To get the most out of your employees, here are 5 tips to help you empower your team remotely.
Alongside the rise of remote working, managers have had to adapt their practices and change the way the way they manage their teams. However, it is difficult when managers are far away from their employees. According to the Telework and Hybrid Organisations 2022 barometer carried out by Malakoff Humanis, 43% of managers believe that working remotely has complicated their role as managers and 36`% reveal that they have reviewed their managerial practices.
In the study, managers also mention some of the main difficulties encountered with remote work including a decrease in informal exchanges (37%), the maintenance of team cohesion (36%), and managing the fragility of employees (34%).
Managers also fear that employees who remain at home by themselves will lose their motivation and will no longer be as efficient or productive. How can we ensure that employees remain productive without becoming micromanagers?
What does “empowering your team” mean?
Empowering your employees involves ensuring they are engaged in their work, that they give it their all to accomplish their objectives and be successful in the tasks and projects that have been assigned to them.
At work, empowering someone entails making them aware of their responsibilities to their team and/or company, as well as ensuring that they commit to them and accept responsibility for the outcomes (good or bad). It’s about making sure teams are able to complete tasks independently.
For a manager, empowerment means learning to delegate, to let go, and to trust the team members. It requires letting employees work autonomously without feeling a need to control everything and validate every method.
Follow these tips to empower your team, from a distance.
1. Articulate your demands with precision
They key to empowering your team remotely, is to ensure that team members understand what you expect from them and why it matters. To do this, you must be clear and precise in your demands. But be careful because the meaning of words can be different for each person. For example, “quickly” can mean within the hour, within the day or even within the week. So, to ensure that your request has been understood, ask the employee to re-explain it or to explain it to a colleague.
It is also essential to explain why a particular request or task is important, as it will motivate the team to carry it out Thus, each request must be justified in order to encourage your employees to work on it.
2. Determine each employee’s role
Everyone needs to know their role, their responsibilities, and the tasks they have been assigned. No one can take responsibility if they don’t know what they are supposed to do. Therefore, as a manager it is important to clarify roles within the team from the start.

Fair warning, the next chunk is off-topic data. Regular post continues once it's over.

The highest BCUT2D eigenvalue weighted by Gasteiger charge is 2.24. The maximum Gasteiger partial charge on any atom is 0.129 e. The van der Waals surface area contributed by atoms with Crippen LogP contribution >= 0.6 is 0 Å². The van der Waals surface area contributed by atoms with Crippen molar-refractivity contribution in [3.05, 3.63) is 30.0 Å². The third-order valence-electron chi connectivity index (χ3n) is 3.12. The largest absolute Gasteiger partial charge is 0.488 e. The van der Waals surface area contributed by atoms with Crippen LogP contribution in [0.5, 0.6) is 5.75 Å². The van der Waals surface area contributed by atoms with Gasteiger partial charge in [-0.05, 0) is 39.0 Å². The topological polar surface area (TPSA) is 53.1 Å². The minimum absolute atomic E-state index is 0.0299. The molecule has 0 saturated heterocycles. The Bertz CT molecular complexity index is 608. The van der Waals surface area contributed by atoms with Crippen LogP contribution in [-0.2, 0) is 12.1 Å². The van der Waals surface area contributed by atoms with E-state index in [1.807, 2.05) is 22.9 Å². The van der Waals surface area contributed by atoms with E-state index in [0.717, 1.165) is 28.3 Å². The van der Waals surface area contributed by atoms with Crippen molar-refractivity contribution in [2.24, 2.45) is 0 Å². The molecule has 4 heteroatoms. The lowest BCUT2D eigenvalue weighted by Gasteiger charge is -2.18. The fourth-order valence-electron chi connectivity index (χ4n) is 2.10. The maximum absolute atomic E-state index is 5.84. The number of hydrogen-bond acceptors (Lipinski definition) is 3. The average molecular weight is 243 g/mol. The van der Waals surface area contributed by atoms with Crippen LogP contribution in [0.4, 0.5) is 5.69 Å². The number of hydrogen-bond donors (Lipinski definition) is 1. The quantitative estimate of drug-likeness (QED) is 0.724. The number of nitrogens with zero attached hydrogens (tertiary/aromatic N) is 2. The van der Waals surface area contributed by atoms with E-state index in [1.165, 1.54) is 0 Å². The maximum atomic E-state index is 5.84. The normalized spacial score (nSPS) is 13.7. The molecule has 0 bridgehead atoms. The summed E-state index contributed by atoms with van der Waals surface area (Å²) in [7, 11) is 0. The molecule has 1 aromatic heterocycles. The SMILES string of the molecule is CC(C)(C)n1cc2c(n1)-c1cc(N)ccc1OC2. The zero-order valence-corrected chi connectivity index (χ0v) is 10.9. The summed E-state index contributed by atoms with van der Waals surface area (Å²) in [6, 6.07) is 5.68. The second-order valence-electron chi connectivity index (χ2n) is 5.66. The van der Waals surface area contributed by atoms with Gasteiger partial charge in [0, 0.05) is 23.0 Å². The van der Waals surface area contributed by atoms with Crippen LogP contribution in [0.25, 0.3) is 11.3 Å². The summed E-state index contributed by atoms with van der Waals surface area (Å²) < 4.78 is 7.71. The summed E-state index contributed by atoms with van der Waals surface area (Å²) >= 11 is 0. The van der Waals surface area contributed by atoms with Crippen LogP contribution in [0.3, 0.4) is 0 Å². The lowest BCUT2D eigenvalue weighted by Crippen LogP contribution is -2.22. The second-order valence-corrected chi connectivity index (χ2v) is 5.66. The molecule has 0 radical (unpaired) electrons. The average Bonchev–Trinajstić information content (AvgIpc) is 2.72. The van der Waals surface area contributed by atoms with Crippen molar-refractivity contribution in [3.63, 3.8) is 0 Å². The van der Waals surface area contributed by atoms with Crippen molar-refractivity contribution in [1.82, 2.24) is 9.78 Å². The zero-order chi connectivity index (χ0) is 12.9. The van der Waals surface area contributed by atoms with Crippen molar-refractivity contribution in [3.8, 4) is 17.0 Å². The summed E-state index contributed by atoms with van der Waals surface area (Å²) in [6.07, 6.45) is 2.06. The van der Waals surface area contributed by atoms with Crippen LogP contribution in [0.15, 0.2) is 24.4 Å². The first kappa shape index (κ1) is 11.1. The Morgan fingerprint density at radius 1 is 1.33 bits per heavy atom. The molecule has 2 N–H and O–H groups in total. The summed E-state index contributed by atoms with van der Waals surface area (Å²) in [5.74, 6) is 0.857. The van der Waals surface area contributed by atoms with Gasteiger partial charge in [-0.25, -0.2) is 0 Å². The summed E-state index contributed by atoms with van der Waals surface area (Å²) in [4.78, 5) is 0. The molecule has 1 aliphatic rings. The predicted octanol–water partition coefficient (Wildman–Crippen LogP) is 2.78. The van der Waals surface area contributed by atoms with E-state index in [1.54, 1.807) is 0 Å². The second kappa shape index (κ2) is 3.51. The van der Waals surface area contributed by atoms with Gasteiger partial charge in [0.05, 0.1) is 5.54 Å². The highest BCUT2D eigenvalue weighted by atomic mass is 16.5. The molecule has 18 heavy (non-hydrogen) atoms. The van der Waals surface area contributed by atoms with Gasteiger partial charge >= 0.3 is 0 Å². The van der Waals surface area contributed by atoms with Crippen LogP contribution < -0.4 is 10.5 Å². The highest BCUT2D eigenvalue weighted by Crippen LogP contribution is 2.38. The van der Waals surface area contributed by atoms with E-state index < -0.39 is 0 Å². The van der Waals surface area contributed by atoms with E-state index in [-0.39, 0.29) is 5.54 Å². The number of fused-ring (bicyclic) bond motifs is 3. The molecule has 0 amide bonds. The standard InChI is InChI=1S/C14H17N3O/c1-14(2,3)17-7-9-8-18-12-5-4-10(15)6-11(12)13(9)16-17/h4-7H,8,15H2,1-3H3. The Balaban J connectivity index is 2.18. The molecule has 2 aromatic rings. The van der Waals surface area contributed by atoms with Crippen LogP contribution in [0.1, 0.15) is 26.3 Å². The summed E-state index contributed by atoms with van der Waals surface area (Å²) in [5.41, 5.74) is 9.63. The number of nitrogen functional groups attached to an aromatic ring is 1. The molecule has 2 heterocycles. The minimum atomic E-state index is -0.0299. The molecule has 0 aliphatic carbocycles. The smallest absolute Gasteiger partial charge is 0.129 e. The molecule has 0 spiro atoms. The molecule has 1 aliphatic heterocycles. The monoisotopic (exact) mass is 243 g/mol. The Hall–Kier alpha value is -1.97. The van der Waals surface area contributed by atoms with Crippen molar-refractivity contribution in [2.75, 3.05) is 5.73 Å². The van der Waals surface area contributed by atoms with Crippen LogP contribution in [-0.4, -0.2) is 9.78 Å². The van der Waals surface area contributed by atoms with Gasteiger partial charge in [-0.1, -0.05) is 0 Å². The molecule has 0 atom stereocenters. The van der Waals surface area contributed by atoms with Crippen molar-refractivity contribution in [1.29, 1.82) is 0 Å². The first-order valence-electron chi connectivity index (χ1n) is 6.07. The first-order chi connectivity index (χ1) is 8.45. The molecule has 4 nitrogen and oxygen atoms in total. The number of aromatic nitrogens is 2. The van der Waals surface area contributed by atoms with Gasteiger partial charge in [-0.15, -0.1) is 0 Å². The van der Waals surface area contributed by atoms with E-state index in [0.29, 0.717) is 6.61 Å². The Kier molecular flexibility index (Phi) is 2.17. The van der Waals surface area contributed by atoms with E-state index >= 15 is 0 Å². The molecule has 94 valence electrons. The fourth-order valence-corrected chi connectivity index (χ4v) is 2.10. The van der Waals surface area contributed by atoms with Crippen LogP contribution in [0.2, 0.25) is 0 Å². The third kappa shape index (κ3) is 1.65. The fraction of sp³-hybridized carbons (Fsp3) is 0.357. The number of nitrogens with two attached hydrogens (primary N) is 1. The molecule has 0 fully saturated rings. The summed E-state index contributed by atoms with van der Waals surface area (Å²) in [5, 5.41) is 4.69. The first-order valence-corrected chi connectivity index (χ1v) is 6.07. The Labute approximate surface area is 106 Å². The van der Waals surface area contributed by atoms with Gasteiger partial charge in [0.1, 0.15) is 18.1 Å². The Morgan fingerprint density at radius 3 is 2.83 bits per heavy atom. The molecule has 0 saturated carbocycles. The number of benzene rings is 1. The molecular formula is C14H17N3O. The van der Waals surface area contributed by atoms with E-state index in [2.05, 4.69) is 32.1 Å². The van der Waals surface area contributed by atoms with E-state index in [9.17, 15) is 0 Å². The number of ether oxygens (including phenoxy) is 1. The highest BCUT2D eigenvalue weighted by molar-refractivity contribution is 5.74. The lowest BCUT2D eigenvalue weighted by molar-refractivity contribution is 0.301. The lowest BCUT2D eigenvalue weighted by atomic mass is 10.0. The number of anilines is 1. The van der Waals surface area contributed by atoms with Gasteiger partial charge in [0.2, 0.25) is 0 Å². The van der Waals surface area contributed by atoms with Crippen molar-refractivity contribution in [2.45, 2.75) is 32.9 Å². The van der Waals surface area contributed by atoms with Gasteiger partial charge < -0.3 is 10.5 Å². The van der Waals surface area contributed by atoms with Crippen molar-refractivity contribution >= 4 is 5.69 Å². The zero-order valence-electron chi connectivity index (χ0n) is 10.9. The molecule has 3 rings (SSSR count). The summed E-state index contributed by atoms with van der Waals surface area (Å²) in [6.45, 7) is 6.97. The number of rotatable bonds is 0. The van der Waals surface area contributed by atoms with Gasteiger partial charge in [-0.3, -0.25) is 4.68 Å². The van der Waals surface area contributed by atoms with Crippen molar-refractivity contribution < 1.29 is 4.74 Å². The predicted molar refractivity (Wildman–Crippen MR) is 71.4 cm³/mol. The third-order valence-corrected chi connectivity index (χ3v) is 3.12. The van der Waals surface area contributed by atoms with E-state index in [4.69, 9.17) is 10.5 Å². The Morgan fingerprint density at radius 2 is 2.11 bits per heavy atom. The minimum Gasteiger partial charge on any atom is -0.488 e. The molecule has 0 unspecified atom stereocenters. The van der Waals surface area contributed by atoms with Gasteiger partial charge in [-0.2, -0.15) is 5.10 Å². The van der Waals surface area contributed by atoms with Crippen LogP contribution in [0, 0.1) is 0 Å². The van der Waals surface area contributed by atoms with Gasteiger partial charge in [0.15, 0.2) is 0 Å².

3. Define clear and precise objectives
This involves the short, medium, and long-term objectives as well as the strategic objectives of the company. This way, your employees will understand the significance of the tasks at hand and the impact they will have on the organisation. This is both rewarding and motivating, and it is what will push them to take responsibility.
Another way to make them more accountable and involved is to encourage them to set their own goals.
There is a very effective goal-setting method that you are probably already aware of: the SMART method, an acronym that stands for:
- Specific: an objective should be simple, clear, and precise
- Measurable: able to track progress towards the goal by implementing various indicators (KPI’s)
- Attainable: objectives should be both challenging and attainable in order to motivate the team
- Realistic: an objective must consider all different restraints (budget, resources, deadlines, etc.) and be aligned with the company’s strategy
- Time based: it is critical that each objective has a deadline and be time-bound
Assure that each employee takes responsibility for achieving his or her goal in complete autonomy, reporting to you once a week without your intervention or follow-up. Of course, it is essential to remain present and available in case your team need you.
4. Developing trust
There are two types of trust:
- The manager’s confidence in his or her staff
- The self-confidence of each team member
To empower your team from afar, it is important that each member understands that you trust him or her. Team cohesion is the key to developing a climate of trust within the team, even at a distance. As a manager, you must understand your team members’ strengths and weaknesses in order to delegate authority to them.
To take on responsibility, an employee must confident and believe they are capable of completing the task you have assigned to them. Training is a good way for employees to gain confidence by learning new skills. You can also publicly congratulate them on their work (for example, in a virtual team meeting) to encourage and boost their confidence.
Once your employees have trust in their own abilities as well as belief that you trust them, they will take responsibility upon themselves.
5. Provide the necessary tools
You can try to empower your team remotely, but it will be futile unless you provide them with the tools they need to work. Here are some of the essential tools to facilitate effective remote work:
- Project management software such as Wimi
- A platform for instant messaging to enable spontaneous exchanges
- A video conferencing system to organize virtual meetings
- A corporate social network to follow company and team news
- Online file storage to centralise all company documents
These are the keys and tools to effectively empower your remote team. Be patient, and don’t hesitate to thank your employees for their contributions.